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Friday 19 September 2014

Judge Anthony Hederman hailed as 'quiet hero' at funeral Mass

Published 15/01/2014 | 02:30

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Attending the requiem mass of The Hon. Mr. Justice Anthony J. Hederman at St Vincents Castleknock College yesterday was his sister Miriam O'Brien (centre).
Pic Steve Humphreys
14th January 2014.
Attending the requiem mass of The Hon. Mr. Justice Anthony J. Hederman at St Vincents Castleknock College yesterday was his sister Miriam O'Brien (centre).

FORMER Supreme Court Judge Anthony Hederman was described as "a quiet hero and a complete man" at his funeral.

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Paying tribute to the 92-year old judge, who died last Friday after a short illness, former Chief Justice John Murray hailed him as someone who had "a passionate and deep love of his country".

Many members of the legal world attended the requiem Mass at St Vincent's Castleknock College chapel in Dublin yesterday -- the alma mater of Mr Hederman. The chief mourner was his sister Miriam, brother-in-law Bill and nieces and nephew Donat, Aoife, Eilis, Dervilla and Murrough; the large congregation included Chief Justice Susan Denham, Supreme Court Justices Adrian Hardiman, Frank Clarke, Mary Laffoy, Elizabeth Dunne and John McMenamin.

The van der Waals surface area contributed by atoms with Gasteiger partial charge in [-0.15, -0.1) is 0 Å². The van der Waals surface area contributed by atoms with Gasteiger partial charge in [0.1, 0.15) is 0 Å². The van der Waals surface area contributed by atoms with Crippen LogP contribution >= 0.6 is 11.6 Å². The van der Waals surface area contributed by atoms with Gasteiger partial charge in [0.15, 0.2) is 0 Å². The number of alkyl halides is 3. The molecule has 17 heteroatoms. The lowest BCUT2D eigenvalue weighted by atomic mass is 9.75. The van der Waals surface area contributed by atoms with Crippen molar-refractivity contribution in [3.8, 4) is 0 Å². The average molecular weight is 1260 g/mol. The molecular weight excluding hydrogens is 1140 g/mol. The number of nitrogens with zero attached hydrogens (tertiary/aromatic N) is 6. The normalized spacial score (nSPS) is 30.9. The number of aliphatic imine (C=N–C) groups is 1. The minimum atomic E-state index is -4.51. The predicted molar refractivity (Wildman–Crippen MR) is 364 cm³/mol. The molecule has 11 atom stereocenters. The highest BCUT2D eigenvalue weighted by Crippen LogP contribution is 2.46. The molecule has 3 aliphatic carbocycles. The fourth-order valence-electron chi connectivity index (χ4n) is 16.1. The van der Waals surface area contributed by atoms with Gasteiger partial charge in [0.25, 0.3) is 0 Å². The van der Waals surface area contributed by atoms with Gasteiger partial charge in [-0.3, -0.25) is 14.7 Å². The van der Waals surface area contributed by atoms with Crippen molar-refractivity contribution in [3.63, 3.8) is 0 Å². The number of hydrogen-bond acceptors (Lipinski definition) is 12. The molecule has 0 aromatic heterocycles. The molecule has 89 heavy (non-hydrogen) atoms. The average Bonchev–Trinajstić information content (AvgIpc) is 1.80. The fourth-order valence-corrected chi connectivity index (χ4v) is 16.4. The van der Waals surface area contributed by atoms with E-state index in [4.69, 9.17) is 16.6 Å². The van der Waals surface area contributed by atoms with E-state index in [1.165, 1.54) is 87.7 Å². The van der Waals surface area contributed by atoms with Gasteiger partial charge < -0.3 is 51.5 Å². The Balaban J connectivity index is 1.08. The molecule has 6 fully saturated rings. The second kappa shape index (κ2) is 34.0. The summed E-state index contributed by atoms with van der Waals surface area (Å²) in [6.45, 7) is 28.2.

President Michael D Higgins was represented by his aide-de-camp Comdt James Galvin.

The Mass was celebrated by Father Peter Slevin, President of Castleknock College, and the homily was delivered by Judge Hederman's long-standing friend, Father Brian D'Arcy. In his eulogy, Fr Darcy spoke of the deep faith of Mr Justice Hederman and how he had been "adamant that law should be a vocation and not just a profession".

The Naas-born judge was called to the Bar in 1944 and served as Attorney General from 1977 to 1981, before being appointed to the Supreme Court where he served until 1993.

He was the sole dissenter in the landmark 1992 X-Case judgment -- a decision which Fr D'Arcy said "was one of the most difficult parts of his life".

After the Mass, the funeral cortege walked up the hill to a small graveyard on the grounds. Traditionally, it is the resting-place only for priests attached to Castleknock College, but in deference to Mr Justice Hederman's devotion to his old school and to his faith, he was buried within its walls.

Irish Independent

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